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The problem with cities

Is that eventually, one way or another, their problems become our problems.

Imploding Cities Will Drag All of Us Down — Even if You Don’t Live Anywhere Near One
There is so much wrong with America’s cities, it’s hard to see why any contributing member of society would live and/or work in one of them. Some of the issues arise from far-Left local governance while others are generated by more widespread Leftist policy. These are coupled with an organic workforce evolution, as the United States transitions from an industry-based to an information-based economy. The result is urban areas caught in a downward spiral — and, as with any sinking vessel, threatening to suck everyone nearby down with them.

First, a quick refresher on the compounding problems of urban areas. Chief among them is that big cities are dark blue, and thus they’ve become crucibles of Left-wing policy failure. Uncontrolled crime, roving drug and mental-illness zombies, and swarms of sanctuary-recipient asylum scammers are crowding out reasonable people and businesses. The normals who remain to take advantage of access to cultural events (such as they are) and restaurant variety are also subject to totalitarian social controls and two-tiered justice systems that punish them when they fight back against criminals. But no matter how desperate the situation becomes, city councils can be counted on to double down on woke policies, then double down again.

Businesses are fleeing. In the ones that remain, shopping for basic goods has become a frustrating exercise in waiting for an associate to unlock the case so you can grab a razor and some toothpaste. Add in today’s high interest rates, which make owning and running a business prohibitively expensive, and the writing is on the wall. PJ Media colleague Rick Moran reported last month that large San Francisco commercial businesses, like hotels and malls, are simply walking away from their obligations, handing the keys to the banks with which their real estate is financed. Concurrently, major retailers are declining to renew leases and are simply closing their doors, unable to break even in an atmosphere where retail theft is encouraged. This process is occurring to some degree in major cities across the country.

While we conservatives point and laugh at the plight of woke cities from the comfort and safety of our suburban and rural homes, we may want to take a moment to consider a sobering issue. The effects of the imminent collapse of the commercial urban real estate market will ripple out across the financial sector and affect just about everyone in one way or another.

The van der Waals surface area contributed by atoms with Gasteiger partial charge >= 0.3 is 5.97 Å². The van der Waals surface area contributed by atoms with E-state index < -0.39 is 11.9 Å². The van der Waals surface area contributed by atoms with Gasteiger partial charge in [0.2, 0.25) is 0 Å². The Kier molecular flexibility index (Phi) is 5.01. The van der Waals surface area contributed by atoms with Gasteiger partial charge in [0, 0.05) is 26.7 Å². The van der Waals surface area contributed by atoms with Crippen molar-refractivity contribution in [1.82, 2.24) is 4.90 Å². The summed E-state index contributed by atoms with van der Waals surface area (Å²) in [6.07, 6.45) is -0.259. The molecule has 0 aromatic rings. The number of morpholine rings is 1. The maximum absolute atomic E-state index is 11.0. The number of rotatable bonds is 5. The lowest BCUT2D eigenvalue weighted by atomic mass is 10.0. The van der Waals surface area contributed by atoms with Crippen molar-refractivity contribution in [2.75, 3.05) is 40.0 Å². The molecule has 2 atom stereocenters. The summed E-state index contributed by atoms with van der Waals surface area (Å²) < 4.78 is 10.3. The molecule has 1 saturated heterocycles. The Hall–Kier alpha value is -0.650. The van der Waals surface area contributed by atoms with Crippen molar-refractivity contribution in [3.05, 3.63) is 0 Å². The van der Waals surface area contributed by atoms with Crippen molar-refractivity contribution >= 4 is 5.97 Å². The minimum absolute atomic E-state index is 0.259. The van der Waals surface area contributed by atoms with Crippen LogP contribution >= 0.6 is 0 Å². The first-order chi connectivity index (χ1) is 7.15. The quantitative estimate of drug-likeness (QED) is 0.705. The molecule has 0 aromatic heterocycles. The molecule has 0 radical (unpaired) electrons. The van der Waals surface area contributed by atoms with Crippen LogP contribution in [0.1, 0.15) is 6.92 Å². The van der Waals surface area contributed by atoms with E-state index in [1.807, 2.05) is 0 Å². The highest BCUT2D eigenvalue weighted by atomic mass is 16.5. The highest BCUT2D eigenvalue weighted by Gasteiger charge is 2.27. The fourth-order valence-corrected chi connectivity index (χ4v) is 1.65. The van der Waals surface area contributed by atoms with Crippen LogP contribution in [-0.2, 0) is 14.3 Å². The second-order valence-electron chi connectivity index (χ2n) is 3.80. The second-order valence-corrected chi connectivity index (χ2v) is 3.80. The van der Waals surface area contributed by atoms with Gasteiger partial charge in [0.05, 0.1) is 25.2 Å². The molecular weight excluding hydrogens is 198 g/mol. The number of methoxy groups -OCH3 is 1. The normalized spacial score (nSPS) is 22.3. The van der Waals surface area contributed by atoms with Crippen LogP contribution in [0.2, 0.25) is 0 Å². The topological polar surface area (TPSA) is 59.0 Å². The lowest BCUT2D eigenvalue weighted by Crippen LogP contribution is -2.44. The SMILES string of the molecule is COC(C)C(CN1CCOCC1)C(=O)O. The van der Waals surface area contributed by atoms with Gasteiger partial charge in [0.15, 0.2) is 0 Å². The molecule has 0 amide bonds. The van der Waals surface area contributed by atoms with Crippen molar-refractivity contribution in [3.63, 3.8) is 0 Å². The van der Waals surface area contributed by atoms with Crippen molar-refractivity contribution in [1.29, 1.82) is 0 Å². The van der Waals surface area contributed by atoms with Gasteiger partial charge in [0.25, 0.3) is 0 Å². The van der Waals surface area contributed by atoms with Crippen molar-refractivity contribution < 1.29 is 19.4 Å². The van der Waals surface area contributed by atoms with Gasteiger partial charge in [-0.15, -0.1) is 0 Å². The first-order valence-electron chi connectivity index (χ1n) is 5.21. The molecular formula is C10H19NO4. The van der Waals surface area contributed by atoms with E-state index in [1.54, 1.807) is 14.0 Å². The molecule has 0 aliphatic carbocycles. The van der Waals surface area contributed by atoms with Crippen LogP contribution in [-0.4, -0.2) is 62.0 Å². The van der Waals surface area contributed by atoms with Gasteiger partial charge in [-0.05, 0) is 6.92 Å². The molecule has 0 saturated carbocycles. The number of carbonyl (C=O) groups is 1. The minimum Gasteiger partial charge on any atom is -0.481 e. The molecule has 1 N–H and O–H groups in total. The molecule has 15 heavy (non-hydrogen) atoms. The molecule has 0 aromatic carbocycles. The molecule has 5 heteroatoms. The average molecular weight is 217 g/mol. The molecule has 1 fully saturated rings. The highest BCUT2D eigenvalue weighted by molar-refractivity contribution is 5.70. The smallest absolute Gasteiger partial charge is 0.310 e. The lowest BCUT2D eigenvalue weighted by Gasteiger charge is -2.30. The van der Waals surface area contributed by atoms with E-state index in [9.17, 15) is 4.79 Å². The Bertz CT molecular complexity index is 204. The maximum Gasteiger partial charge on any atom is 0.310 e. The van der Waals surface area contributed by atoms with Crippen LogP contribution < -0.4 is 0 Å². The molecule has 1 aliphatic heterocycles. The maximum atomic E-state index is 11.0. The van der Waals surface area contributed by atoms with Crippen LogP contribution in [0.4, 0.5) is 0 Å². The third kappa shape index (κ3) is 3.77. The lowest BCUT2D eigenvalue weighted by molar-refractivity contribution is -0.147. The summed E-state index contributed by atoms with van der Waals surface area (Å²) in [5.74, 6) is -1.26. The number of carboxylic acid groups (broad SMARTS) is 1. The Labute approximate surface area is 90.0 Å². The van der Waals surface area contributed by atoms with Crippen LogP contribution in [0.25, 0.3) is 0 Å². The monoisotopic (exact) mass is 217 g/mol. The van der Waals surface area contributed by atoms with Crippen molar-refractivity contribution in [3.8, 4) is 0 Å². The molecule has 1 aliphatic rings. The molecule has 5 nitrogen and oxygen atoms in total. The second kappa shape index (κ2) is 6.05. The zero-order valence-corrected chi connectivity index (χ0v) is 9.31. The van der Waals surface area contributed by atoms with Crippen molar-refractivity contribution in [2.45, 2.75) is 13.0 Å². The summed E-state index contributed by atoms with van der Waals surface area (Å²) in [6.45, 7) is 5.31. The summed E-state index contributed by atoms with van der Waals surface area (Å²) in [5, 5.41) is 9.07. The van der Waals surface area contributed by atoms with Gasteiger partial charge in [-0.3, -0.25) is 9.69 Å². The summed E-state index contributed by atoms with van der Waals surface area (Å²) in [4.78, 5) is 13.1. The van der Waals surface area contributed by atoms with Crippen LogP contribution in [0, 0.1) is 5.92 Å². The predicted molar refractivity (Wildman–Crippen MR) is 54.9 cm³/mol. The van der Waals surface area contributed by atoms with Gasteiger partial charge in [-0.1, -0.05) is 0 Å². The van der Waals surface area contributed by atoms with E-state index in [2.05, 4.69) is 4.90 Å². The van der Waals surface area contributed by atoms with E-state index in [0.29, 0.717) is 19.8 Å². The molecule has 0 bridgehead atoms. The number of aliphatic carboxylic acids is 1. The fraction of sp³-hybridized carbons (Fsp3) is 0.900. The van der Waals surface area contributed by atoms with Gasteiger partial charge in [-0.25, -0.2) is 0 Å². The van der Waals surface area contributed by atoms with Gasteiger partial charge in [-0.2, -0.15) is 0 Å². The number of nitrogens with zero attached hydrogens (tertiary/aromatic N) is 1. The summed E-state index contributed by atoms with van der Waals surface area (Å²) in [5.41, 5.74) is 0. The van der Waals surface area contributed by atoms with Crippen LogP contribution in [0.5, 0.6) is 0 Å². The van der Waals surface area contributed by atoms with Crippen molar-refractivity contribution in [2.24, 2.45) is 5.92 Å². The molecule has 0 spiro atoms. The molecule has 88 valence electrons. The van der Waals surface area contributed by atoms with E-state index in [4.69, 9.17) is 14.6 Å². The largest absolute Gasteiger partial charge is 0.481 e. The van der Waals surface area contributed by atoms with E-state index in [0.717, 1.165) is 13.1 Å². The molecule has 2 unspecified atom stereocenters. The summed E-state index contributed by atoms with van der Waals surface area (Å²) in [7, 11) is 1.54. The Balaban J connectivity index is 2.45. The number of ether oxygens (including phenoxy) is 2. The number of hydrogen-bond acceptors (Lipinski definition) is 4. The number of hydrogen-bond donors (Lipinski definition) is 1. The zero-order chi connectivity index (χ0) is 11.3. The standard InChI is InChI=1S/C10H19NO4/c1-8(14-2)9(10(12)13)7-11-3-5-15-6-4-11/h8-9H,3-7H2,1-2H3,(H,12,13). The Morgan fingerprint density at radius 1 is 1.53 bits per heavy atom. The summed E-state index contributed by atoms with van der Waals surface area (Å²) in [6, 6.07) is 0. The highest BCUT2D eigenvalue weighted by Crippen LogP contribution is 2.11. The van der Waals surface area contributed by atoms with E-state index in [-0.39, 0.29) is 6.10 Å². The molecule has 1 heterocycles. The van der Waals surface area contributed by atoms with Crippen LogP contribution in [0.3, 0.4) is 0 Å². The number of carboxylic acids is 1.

Remember the mortgage-backed securities crisis in 2008? And how, even if you didn’t default on your mortgage or didn’t even own a house, the entire economy tipped into what the hyperbolic media tagged “The Great Recession” and we all suffered? So, this would be kind of like that, except the problem will start with a commercial real estate collapse.

Which collapse is happening even as we speak (so to, umm, speak). Real Americans who aren’t shitty-city dwellers have no place they can reasonably expect to find succor, either:

Don’t start daydreaming that we’ll have a Republican president by then who will refuse to bail out imploding cities, either. When you realize that everyone’s pensions are involved, you understand that not bailing out these banks and cities was never going to be an option. They have us over a barrel. So we can expect a cool trillion or two to flow from Big G’s coffers. This, while we are still reeling from the inflation and high interest rates from the last crisis, the Great COVID Overreaction Rescue Plan.

There is much to recommend city life: museums, entertainment, fine dining, varied shopping and cultural experiences, travel hubs, and excellent medical care are all steps away. A large segment of the population prefers such a stimulating and convenient lifestyle, and they would happily live in cities regardless of whether they worked at home. Enterprising landlords could convert less-used office space to living space and continue to run a profitable business. But so long as Soros DAs, activists, and city councilors keep making urban life unlivable, America’s cities will continue to circle the drain. And we’re all going to get sucked down with them.

Too bad, that, and no, it ain’t really fair. It’d be all too easy to assume that, what with the industry and manufacturing that for many years was centered in our large cities now gone the way of the dodo, the cities’ influence over and ability to affect the outlying areas might have diminished a great deal, but it just isn’t the case. As ever-larger numbers of those in a position to do so flee the urban shithole-zones, the rest of us Flyover-Country types will almost certainly be feeling the pain too—and the lamentable tendency of those big-city refugees to vote for the exact same things that ruined their own befouled nests* is only the beginning of it.

* Which tendency may or may not be apocryphal, interestingly enough, according to what you’re reading and who wrote it

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